Find us on Google+ Using a Sketch to Create an Angled Workplane in Autodesk Inventor ~ Inventor Tales

Sunday, August 25, 2013

Using a Sketch to Create an Angled Workplane in Autodesk Inventor

“The possibility of stepping into a higher plane is quite real for everyone. It requires no force or effort or sacrifice. It involves little more than changing our ideas about what is normal.”
Deepak Chopra

This weeks tip is one of those small tips.  Something that I do a little bit differently than many people. 

It's neither right, nor wrong, just a preference.

It's how I create an angled workplane on a cylinder.   For example.  Here I have a barrel for a paintball gun.  It has several vents in the barrel, and some of them are rotated in such a way that they don't align with any of the origin planes.

A long shot of the barrel

A closeup of the finished vents

Most texts I've seen use the following steps:

1) Create an angled workplane on an origin axis, using an origin plane for orientation.

Creating the angled workplane

2) Create a second workplane, parallel to the first, and tangent to the cylinder's surface.

Using the first plane to create the second
There's nothing wrong with this method.  It works great, and if you're a user that's happy with it, carry on!  

But I like to create this workplane a little differently.

First, I create a sketch perpendicular to the plane I intend to place.

A sketch on the end of the barrel

Next, I draw two lines.  One I use for a datum, the second I use to set the angle that I want my plane to sit at.  I make sure the end of the line is coincident to the cylinder I want to create the plane on. 

I then finish the sketch.

Next, I start my workplane tool, and using the Normal to Axis through Point option, I pick the end point of the line, and then the length of the line.

Starting the plane

Creating the plane

With this done, I have a workplane that is tangent to the cylinder and at the angle I need, albeit by a different approach.

Now all I have to do is create my hole the same way as usual, and I'm off and running.

Starting the hole

The hole added.

Finally, I can right click the sketch and workplanes, and uncheck Visibility to hide it!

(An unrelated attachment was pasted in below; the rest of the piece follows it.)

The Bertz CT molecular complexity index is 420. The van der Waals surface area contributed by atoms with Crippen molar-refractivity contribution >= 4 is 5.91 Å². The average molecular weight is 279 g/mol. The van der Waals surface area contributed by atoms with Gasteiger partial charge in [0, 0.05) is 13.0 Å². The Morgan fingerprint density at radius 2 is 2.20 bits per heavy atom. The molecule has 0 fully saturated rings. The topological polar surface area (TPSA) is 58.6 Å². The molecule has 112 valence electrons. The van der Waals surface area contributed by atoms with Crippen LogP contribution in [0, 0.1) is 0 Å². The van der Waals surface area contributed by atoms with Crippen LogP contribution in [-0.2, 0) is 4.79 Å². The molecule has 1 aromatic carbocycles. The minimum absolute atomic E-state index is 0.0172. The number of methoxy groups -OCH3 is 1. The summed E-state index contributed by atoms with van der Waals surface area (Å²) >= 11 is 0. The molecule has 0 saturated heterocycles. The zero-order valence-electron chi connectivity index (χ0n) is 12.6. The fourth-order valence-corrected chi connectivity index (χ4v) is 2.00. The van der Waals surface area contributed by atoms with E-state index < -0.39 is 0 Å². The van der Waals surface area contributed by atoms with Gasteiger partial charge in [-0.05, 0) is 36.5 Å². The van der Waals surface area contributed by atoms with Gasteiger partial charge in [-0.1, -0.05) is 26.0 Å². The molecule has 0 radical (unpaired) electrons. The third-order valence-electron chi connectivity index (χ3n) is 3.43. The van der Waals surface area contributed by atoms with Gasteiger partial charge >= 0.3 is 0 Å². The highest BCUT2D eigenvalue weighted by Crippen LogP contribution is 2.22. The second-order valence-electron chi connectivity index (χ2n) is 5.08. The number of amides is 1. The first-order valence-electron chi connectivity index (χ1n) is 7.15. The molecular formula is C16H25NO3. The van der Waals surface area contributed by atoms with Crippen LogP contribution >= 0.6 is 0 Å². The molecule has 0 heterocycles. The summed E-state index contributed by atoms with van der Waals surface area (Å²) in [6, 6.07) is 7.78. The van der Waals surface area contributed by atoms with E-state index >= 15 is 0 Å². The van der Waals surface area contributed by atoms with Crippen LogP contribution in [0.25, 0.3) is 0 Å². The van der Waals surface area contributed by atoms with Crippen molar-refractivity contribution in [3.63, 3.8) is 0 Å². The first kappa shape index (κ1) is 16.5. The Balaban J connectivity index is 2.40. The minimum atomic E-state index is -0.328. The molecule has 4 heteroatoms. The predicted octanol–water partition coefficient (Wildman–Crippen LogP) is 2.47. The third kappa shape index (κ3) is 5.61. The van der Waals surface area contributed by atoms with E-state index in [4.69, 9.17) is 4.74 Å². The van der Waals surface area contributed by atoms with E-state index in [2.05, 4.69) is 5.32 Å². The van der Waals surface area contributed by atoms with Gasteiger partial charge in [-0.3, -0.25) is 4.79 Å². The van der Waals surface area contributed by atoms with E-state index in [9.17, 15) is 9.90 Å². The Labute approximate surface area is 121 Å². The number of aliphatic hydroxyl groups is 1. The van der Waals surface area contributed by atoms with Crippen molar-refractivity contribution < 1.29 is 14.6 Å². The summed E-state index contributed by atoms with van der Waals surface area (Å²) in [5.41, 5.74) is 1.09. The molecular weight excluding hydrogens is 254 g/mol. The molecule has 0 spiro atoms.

Uncheck to turn off visibility
 Finally, a few patterns and fillets, and I'm all done!

Why do I choose this method?  I just like it.  I feel like it's simpler, and faster to create this type of planes this way.  No other reason!

And at long last, I've had a chance to create a video to go with my blog post!  Check it out below!

So take a look at this method and see if you like it!  And feel free to drop a comment!


  1. How can I do this on the surface of a SPHERE? Dimples like a Golf Ball on a 6.00" Hollow Shell"

    1. You can still use the sketch option, you'll have to use the origin planes as an anchor. Depending on where you want your dimples, you may have to use a combination of angle planes etc to get the dimples where you want them.

    2. wallace. I ended up with a little spare time and put together a quick example. Super accurate, it's not, but it gives you an idea of how you might approach it.

    3. I got this far.. So Far

      Sorry, Cant attach a SNIP... Will use other e-Mail...

    4. I knew I wanted a Plane on the End of a Radial Line but, I could not figure out how to set it up..

      BTW What is your Background and how did you get into CAD?

    5. I worked a few years in sheet metal tooling, as well as for a design house making enclosure hardware (handles, latches, etc). I started on AutoCAD 14 back in the day, then moved to Mechanical Desktop, designing for those companies.

      Eventually I got into support and training using Inventor, Vault, and Showcase, (among a few others) today.

      I take an aircraft maintenance class every semester and volunteer at a local warbird museum to try to remember "how real stuff: works. :)